It’s National Men’s Health Week this week everybody, June 9-15, a perfect opportunity to focus on the health of the men in our lives. I once witnessed my father make a plate of nachos using Doritos and two other types of cheese. While I applaud his innovation (he did it first Taco Bell), his heart is probably a little less than pleased with the decadent concoctions he’s fashioned throughout his life. To be fair, my Grandfather used to sit with his bag of popcorn next to a shaker of salt and stick of butter to apply to each kernel, so yes, I believe that health is a legacy that gets passed down.
Bad eating habits are not the only thing that get passed on, attitudes about health and healthcare are often transferred from father to son or taken on from societal views. It’s been long perpetuated in the media that men going to the doctor is somehow beneath them. If they can fix a toaster, they can fix their acid reflux, I suppose is the thinking there? Now, not all men need help in the health department but it is factually accurate that women tend to make health decisions for their families as they are more apt to seek medical treatment and do the food shopping before men. Also, married men are more prone to go to the doctor which could be a coincidence but… Anyway, in honor of National Men’s Health Week here is a closer look at how we can help make our men healthier.
National Men’s Health Week
I took this opportunity to speak with Dr. Michelle Reece, a behavioral scientist, research analyst, cancer educator, and men’s health advocate, to gain some insight into the main issues plaguing men’s health today.
What needs to change in how we view men’s health?
We need to reexamine how we socialize our boys and young men regarding masculinity and medical health seeking and to help them to see that these two concepts are not in conflict. Often masculinity is tied to sex appeal, career, job security or being able to support oneself or a family, but very seldom to asking for help when needed. We also have to encourage men to develop a trusting partnership with their health providers so that they can have frank conversations and reduce the stigma associated with telling another person their health concerns whether they are physical or mental issues. Health behaviors in early life impact health outcomes and quality of life across the life course.
What interested you in going into men’s health?
There is an interesting paradox in health research that indicates that if a person has a higher socioeconomic status, more wealth, and more power or advantage that they typical enjoy better health and on the other end poorer persons or more disadvantaged persons have poorer health outcomes. As we often hear ‘it’s a man’s world’ suggesting that they are the major power brokers, etc but men seek medical care less often than women, have poorer health outcomes, and shorter life spans. I wanted to find out why this is so? I have two brothers and dozens of male cousins between the ages of 30 and 60 years. I wanted to learn about their prospects.
Do you have any tips for parents to help their sons feel more comfortable seeking medical/mental health that they can implement from an early age?
Make good health a family priority. Older adult males should model, and talk about health seeking to help normalize the importance of seeking care when ill or have a health concern instead of perpetuating the idea that a man asking for help is a sign of weakness. Talk about health problems and mental health issues that children and adults face in a non-judgmental fashion and as a part of normal conversation.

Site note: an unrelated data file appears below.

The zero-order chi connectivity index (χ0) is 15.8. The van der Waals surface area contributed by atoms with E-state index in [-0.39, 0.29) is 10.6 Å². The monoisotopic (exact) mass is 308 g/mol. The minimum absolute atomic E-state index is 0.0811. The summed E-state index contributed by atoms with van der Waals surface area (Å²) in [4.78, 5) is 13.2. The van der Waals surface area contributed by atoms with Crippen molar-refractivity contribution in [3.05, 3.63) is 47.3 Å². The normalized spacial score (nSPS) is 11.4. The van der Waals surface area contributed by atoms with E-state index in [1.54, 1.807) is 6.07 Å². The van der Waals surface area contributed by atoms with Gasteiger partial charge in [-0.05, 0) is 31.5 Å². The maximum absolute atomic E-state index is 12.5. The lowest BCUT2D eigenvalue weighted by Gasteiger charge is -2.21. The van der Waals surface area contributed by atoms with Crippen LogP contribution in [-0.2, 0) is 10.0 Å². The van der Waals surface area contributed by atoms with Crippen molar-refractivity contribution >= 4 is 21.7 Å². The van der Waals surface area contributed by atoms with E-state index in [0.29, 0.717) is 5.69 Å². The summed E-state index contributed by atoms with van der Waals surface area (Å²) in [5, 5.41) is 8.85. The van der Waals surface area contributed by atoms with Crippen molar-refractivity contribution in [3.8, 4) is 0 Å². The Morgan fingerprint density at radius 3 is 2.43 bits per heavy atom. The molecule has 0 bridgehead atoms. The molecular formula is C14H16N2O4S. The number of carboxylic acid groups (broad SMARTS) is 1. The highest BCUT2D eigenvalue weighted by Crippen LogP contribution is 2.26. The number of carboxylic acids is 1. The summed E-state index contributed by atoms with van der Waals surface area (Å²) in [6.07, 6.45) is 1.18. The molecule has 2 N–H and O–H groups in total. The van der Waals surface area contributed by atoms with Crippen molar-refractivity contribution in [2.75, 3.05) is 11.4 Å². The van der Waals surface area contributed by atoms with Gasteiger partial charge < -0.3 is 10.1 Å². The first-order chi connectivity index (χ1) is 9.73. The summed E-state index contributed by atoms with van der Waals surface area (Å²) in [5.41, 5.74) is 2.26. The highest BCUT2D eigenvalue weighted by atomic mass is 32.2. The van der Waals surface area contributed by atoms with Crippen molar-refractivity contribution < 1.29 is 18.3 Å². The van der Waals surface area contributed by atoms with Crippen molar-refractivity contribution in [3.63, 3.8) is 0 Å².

What are the top concerns for men’s health? Who is most at risk (age, race, etc)?
Health concerns vary by age. Young adult men are at increased risk for accidents and injury. Older adult men have more chronic health issues such as cancer, heart disease, hypertension, diabetes, many of which are preventable or manageable with improved health behaviors, decrease use of alcohol, and smoking cessation.
Are there preventative measures we can take at home to combat those concerns?
- Diet and exercise
- Manage stress
- Annual preventive health visits
- Stay current on screenings and vaccination recommendations
- Asking for help
How do you go about finding a good fit when looking for a health care provider?
Great question! There are many things that a man might want to consider, or questions to ask himself. I think Medline has a good site: http://www.nlm.nih.gov/medlineplus/ency/article/001939.htm
How well does the office staff communicate with you?
Do you get the feeling that the office or clinic is patient oriented and accommodating?
How easy is it to get an appointment?
Can you ever speak with the doctor in person or on the phone?
Is the provider certified, reputable, and covered by your insurance?
Do you have some preferences, male/female; race/ethnicity concordant; older provider/younger provider; etc.
Are there any other initiatives or programs we should know about that help support men’s health?
I always recommend Men’s Health Network or any credible website that focuses on the issues men face. Men’s health is more than low-testoterone and erectile dysfunction and I think when we see the focus of these issues on television and the other media it sends a faulty message that again is tied to the whole masculinity issue. But the man may be having erectile dysfunction (ED) because he has unmanaged hypertension, diabetes, or some other cardiovascular issue. The ED may well be a sign that a heart attack is lying in wait down the road.
Men have to stop waiting for a huge health scare to get their attention, they need to take charge of their health today!
For more information on men’s health reports and the work of Dr. Michelle Reece, visit http://www.michellereece.com/